by Bette Chamberlin
When I was a professional ballet dancer with American Ballet Theater, people would come up to me and ask “are you a dancer? and then immediately “you have such good posture.” I would reply “yes”, and “thank you”. I felt content that in fact I had good posture. But that compliment was always tied with “are you a dancer?”
When I stopped dancing professionally and started to teach ballet, I continued to be that dancer that “had good posture”, yet I was unwittingly passing along the model of an over straightened spine to my students. At the same time, I was experiencing intense neck and shoulder pain. My spine was braced and operating by habit, acting as if I was still a professional ballet dancer, and not responding to conventional treatments. My anxiety about this was building and became another daily challenge.
The reality is that most of us dancers have an idea about posture that involves way too much muscular tension.
And I was an excellent example of this.
It wasn’t until I started looking for both relief for my neck pain and a more organic way to look at posture that I bumped into F. M. Alexander’s discovery. Rethinking the relationship between my head neck and spine was a revelation. I was soon pain free and decided to train as an Alexander Technique teacher.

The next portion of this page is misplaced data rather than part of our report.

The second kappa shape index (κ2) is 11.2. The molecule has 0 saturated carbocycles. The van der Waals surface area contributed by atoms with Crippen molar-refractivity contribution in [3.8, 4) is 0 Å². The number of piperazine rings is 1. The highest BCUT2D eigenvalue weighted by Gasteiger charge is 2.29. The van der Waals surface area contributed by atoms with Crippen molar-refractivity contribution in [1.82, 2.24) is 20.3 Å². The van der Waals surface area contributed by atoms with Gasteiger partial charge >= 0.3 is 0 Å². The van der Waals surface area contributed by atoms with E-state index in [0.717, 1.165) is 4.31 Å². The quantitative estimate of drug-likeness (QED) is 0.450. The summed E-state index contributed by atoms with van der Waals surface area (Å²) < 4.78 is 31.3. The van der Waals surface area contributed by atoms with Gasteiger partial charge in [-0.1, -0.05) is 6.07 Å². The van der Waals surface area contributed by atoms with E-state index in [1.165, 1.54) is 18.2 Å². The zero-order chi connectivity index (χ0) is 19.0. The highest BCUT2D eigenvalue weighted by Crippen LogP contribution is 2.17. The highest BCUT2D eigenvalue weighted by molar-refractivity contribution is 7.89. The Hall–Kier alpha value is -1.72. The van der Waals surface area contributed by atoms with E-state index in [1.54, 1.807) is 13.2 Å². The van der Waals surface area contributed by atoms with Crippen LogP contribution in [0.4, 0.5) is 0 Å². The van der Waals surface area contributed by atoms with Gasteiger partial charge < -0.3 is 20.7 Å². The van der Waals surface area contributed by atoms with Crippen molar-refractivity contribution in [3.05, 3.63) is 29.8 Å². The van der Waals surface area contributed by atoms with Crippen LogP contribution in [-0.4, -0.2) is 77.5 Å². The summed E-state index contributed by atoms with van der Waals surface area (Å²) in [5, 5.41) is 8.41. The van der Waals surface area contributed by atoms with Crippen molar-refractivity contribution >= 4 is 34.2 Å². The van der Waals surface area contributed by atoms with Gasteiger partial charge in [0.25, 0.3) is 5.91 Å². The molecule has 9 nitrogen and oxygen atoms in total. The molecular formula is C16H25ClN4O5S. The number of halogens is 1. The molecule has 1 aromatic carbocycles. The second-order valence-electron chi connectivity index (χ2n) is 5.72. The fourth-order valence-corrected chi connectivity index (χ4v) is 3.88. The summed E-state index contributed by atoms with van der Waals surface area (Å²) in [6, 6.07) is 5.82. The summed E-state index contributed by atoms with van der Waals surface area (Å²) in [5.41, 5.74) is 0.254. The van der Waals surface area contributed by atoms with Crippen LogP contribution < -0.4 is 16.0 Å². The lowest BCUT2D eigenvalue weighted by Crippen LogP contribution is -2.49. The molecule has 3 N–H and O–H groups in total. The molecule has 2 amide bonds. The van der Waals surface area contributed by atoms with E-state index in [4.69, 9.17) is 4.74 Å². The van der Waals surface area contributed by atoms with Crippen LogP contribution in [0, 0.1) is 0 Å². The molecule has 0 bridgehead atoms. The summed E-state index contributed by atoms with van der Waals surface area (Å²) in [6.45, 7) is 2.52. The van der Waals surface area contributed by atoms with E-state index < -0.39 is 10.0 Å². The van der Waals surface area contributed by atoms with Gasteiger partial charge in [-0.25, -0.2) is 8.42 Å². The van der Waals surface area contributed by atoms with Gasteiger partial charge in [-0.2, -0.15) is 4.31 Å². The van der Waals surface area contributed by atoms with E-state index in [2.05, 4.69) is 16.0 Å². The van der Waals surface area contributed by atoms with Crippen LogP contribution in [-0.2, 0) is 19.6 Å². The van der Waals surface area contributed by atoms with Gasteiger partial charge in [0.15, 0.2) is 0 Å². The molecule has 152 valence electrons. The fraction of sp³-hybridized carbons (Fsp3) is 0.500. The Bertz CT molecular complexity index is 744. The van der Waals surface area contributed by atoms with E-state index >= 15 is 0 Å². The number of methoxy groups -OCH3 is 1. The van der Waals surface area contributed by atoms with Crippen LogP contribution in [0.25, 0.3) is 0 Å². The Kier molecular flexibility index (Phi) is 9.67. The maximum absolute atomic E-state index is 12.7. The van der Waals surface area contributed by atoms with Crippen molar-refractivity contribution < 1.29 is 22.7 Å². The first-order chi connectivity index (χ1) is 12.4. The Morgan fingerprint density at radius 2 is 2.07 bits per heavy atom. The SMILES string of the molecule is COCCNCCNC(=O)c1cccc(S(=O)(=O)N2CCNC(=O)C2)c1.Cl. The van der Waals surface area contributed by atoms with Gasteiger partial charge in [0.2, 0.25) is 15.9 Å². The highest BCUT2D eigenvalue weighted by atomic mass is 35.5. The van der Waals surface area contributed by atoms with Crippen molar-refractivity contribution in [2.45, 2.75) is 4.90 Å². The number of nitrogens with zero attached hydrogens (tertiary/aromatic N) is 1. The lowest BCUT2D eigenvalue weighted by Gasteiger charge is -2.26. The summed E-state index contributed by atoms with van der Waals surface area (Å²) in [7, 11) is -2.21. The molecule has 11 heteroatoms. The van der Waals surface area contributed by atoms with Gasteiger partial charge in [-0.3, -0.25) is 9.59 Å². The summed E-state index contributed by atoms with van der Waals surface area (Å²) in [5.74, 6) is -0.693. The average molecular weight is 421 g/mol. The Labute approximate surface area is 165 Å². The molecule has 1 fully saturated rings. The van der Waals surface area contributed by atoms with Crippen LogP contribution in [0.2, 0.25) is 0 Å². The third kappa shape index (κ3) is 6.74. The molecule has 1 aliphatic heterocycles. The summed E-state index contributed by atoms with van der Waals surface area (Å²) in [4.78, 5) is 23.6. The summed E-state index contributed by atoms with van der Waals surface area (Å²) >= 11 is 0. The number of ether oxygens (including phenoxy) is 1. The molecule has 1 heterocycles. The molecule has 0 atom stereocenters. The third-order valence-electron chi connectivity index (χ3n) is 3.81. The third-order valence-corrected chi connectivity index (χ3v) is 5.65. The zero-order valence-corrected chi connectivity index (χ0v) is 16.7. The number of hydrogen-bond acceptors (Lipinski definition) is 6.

Since that time, I have studied Ballroom dancing for the past 12 years, in particular American Rhythm and International Latin. There is no question that had I not changed my impression of “good posture” I would not have been able to continue lessons all these years, win competitions and find the enjoyment in moving.
Is there a special posture that we apply to ballroom versus walking down the street, waiting in line at the market, singing or playing a musical instrument?
We have all been taught by our awesome teachers that there is a specific angle of the head, or an element of body positioning that is required to evoke tango, salsa, waltz or rumba.
However, I have learned that good posture is based on the architecture of our bodies, the support of the spine, muscles, ligaments and tendons that help to move our amazing structure. But HOW to coordinate this in an efficient manner is what I have learned over the years.